The plot is intense, slow paced, felt dragged at times and the flow of the story could have been better. Some parts were left for the reader’s interpretation and I think that is the beauty of it. The story is told in two point of views. One of Nakata’s and one of the boy named Crow and Kafka.
>>“Kafka on the shore “on morality
If you only look at it from the top of a tree, just like the crow, an observer who has no awareness of what’s right and what’s wrong, would you then be able to enjoy the book completely.
It has a lot of disturbing as well as confusing elements which soon get concluded and resolved. Disturbing still the same. But if you look at it as an unbiased observer with an open mind, who has no idea about laws morality or concepts as such, you would find them to be the most natural thing to happen. Like that’s what is supposed to happen. It is dirty and abominable to a common mind but you just let it happen.
The book also explores the idea of dramaturgy. Murakami talks about necessity and how things are put in place just because of the purpose they serve. Dramaturgy is a concept in which there is no relevance to logic, morals or meaning. What necessity requires does need to exist and that’s about it.
>>Being lost / Depression and suicide / being on the edge/ a metaphor
I felt that the whole book is a grand metaphor for depression. The entrance being the edge of the world, where one goes when they are completely lost and have nothing left to look forward to. The place where all people go and be, when they are off the edge of insanity/madness. A world of blur where there are no names and you don’t even know who you are. I saw Miss Saeki and Kafka’s interference there as the same, as how one convinces the other to not make the same mistake as theirs and go on living with the memories they made. Make a meaning out of them. And she urges him to never come back. Urges him to move forward and live instead.
>>Definitely not recommended to those who are new to Murakami
If you are not a fan of descriptions, you probably wouldn’t like Murakami as much. I would recommend reading Norwegian wood as your first Murakami instead,if you really want to try, for it is concise and is equally beautiful. I loved the descriptions about food, music and books in Norwegian wood and I actually have a kept note of all the recommendations thrown at me in this one. I don’t find them taxing because it is written very well and it is just like overhearing two people talk and it helps one feel what the characters are feeling.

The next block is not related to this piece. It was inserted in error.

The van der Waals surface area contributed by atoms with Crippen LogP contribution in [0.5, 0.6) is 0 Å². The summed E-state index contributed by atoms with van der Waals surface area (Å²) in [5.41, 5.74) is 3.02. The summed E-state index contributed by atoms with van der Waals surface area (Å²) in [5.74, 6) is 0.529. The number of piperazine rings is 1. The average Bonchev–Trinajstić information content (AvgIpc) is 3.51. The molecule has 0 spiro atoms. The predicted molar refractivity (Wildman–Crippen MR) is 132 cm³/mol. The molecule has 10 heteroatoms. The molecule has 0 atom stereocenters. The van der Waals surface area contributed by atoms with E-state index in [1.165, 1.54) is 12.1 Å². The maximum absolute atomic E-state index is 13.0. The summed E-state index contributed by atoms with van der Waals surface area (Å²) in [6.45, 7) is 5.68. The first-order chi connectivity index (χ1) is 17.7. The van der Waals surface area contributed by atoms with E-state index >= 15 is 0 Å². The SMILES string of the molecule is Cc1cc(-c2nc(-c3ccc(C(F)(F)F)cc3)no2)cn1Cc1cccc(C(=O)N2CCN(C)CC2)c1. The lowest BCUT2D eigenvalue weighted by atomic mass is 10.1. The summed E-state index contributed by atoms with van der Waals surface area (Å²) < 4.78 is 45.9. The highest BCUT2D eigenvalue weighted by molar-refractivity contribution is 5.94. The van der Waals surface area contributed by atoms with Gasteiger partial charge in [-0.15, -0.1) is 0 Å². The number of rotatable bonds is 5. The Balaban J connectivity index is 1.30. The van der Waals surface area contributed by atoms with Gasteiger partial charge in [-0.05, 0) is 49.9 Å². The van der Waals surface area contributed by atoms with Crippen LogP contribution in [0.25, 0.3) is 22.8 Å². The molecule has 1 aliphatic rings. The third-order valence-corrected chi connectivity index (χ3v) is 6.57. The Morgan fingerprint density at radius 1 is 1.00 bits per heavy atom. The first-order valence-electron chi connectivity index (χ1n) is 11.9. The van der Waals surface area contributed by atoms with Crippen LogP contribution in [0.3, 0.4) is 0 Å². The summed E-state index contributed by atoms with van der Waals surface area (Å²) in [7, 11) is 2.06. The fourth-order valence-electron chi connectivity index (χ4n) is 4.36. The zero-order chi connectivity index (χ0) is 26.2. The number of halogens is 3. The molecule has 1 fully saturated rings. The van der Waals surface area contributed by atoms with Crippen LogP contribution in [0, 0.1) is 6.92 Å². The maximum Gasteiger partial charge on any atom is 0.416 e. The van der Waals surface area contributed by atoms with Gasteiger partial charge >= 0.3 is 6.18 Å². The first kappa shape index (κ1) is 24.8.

>> Kafka’s prophecy / curse
Kafka Tamura, who runs away from home to escape a gruesome oedipal prophecy and to stay as far away from his father, ends up believing in his curse so much so that he ends up doing the same things his curse said would make happen. That’s how I see it. Because when you end up having a predetermined fate in your head, unlike Nakata who never really thought about the future until it is right in front of him, it ends up coming true.
It was his prediction and his father’s curse which he believed in, that he would violate his sister and so he did. In his dreams. But he never actually did anything. For her, nothing happened. For her, it was just a dream where he was lost and she was looking after him. He got caught up in his curse and blamed himself with false ideas.
In their first life, they were together. They loved each other very much. He died. She lived with his memories as a shell of a person. In the next life, they love each other very much. She dies. He lives with her memories, his shell becoming complete more than ever.
Genre: Magic realism / Surrealism
I highly recommend.